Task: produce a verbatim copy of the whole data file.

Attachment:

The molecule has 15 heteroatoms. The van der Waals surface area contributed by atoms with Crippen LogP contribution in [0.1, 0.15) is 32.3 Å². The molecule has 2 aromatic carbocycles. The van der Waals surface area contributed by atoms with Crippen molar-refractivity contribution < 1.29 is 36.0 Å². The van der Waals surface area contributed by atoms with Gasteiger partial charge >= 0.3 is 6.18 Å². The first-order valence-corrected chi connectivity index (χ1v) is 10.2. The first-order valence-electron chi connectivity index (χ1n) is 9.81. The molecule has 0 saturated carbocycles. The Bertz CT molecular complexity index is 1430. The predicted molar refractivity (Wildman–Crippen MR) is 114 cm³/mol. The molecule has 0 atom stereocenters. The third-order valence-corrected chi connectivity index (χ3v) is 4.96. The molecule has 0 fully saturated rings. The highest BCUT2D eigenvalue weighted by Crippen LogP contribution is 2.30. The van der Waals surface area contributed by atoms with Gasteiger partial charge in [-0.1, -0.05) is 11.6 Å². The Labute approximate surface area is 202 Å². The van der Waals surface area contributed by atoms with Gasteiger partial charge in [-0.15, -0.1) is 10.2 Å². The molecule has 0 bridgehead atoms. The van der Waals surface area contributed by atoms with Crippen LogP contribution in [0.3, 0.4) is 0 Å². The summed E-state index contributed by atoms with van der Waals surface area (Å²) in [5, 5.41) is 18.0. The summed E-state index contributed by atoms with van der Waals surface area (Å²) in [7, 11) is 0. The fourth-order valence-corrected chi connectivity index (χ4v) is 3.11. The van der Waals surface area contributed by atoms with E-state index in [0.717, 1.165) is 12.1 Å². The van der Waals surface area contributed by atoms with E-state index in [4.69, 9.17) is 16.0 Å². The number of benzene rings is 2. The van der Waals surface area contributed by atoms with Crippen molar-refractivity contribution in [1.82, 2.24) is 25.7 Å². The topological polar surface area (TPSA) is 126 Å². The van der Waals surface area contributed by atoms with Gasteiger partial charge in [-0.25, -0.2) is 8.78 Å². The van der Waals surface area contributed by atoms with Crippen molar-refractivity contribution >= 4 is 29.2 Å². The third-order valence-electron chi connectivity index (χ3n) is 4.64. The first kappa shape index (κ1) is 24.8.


The molecule has 15 heteroatoms. The van der Waals surface area contributed by atoms with Crippen LogP contribution in [0.1, 0.15) is 32.3 Å². The molecule has 2 aromatic carbocycles. The van der Waals surface area contributed by atoms with Crippen molar-refractivity contribution < 1.29 is 36.0 Å². The van der Waals surface area contributed by atoms with Gasteiger partial charge >= 0.3 is 6.18 Å². The first-order valence-corrected chi connectivity index (χ1v) is 10.2. The first-order valence-electron chi connectivity index (χ1n) is 9.81. The molecule has 0 saturated carbocycles. The Bertz CT molecular complexity index is 1430. The predicted molar refractivity (Wildman–Crippen MR) is 114 cm³/mol. The molecule has 0 atom stereocenters. The third-order valence-corrected chi connectivity index (χ3v) is 4.96. The molecule has 0 fully saturated rings. The highest BCUT2D eigenvalue weighted by Crippen LogP contribution is 2.30. The van der Waals surface area contributed by atoms with Gasteiger partial charge in [-0.1, -0.05) is 11.6 Å². The Labute approximate surface area is 202 Å². The van der Waals surface area contributed by atoms with Gasteiger partial charge in [-0.15, -0.1) is 10.2 Å². The molecule has 0 bridgehead atoms. The van der Waals surface area contributed by atoms with Crippen LogP contribution in [0.3, 0.4) is 0 Å². The summed E-state index contributed by atoms with van der Waals surface area (Å²) in [5, 5.41) is 18.0. The summed E-state index contributed by atoms with van der Waals surface area (Å²) in [7, 11) is 0. The fourth-order valence-corrected chi connectivity index (χ4v) is 3.11. The van der Waals surface area contributed by atoms with E-state index in [0.717, 1.165) is 12.1 Å². The van der Waals surface area contributed by atoms with E-state index in [4.69, 9.17) is 16.0 Å². The number of benzene rings is 2. The van der Waals surface area contributed by atoms with Crippen molar-refractivity contribution in [1.82, 2.24) is 25.7 Å². The topological polar surface area (TPSA) is 126 Å². The van der Waals surface area contributed by atoms with Gasteiger partial charge in [-0.25, -0.2) is 8.78 Å². The van der Waals surface area contributed by atoms with Crippen molar-refractivity contribution >= 4 is 29.2 Å². The third-order valence-electron chi connectivity index (χ3n) is 4.64. The first kappa shape index (κ1) is 24.8.